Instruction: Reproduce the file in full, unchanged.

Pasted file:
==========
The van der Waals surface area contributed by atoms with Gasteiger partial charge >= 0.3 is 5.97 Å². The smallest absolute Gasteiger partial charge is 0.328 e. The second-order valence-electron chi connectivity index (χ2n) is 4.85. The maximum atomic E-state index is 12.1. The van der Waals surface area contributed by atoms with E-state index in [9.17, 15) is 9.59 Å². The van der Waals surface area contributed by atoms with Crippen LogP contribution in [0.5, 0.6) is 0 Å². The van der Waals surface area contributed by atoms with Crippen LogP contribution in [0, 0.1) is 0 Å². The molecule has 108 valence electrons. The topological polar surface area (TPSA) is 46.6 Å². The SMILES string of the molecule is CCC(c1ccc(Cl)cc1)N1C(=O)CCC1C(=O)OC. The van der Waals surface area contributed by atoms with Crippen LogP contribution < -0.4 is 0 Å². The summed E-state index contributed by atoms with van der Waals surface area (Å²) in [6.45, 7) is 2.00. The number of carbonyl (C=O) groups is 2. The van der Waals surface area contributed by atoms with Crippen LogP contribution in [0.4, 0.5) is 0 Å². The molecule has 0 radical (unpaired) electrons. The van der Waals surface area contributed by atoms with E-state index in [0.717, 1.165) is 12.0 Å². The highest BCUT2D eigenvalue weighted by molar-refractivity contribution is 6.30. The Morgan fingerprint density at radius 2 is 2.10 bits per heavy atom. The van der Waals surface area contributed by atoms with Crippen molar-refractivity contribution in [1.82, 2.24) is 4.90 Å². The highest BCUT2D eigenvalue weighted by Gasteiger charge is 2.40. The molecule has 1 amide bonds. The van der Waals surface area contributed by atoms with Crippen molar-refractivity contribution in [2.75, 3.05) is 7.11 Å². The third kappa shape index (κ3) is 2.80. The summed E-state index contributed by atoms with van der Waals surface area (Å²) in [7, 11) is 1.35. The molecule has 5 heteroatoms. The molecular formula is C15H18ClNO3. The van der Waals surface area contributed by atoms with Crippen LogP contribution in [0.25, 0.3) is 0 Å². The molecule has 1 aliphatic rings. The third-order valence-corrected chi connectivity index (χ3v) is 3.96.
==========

The van der Waals surface area contributed by atoms with Gasteiger partial charge >= 0.3 is 5.97 Å². The smallest absolute Gasteiger partial charge is 0.328 e. The second-order valence-electron chi connectivity index (χ2n) is 4.85. The maximum atomic E-state index is 12.1. The van der Waals surface area contributed by atoms with E-state index in [9.17, 15) is 9.59 Å². The van der Waals surface area contributed by atoms with Crippen LogP contribution in [0.5, 0.6) is 0 Å². The van der Waals surface area contributed by atoms with Crippen LogP contribution in [0, 0.1) is 0 Å². The molecule has 108 valence electrons. The topological polar surface area (TPSA) is 46.6 Å². The SMILES string of the molecule is CCC(c1ccc(Cl)cc1)N1C(=O)CCC1C(=O)OC. The van der Waals surface area contributed by atoms with Crippen LogP contribution < -0.4 is 0 Å². The summed E-state index contributed by atoms with van der Waals surface area (Å²) in [6.45, 7) is 2.00. The number of carbonyl (C=O) groups is 2. The van der Waals surface area contributed by atoms with Crippen LogP contribution in [0.4, 0.5) is 0 Å². The molecule has 0 radical (unpaired) electrons. The van der Waals surface area contributed by atoms with E-state index in [0.717, 1.165) is 12.0 Å². The highest BCUT2D eigenvalue weighted by molar-refractivity contribution is 6.30. The Morgan fingerprint density at radius 2 is 2.10 bits per heavy atom. The van der Waals surface area contributed by atoms with Crippen molar-refractivity contribution in [1.82, 2.24) is 4.90 Å². The highest BCUT2D eigenvalue weighted by Gasteiger charge is 2.40. The molecule has 1 amide bonds. The van der Waals surface area contributed by atoms with Crippen molar-refractivity contribution in [2.75, 3.05) is 7.11 Å². The third kappa shape index (κ3) is 2.80. The summed E-state index contributed by atoms with van der Waals surface area (Å²) in [7, 11) is 1.35. The molecule has 5 heteroatoms. The molecular formula is C15H18ClNO3. The van der Waals surface area contributed by atoms with Crippen LogP contribution in [0.25, 0.3) is 0 Å². The molecule has 1 aliphatic rings. The third-order valence-corrected chi connectivity index (χ3v) is 3.96.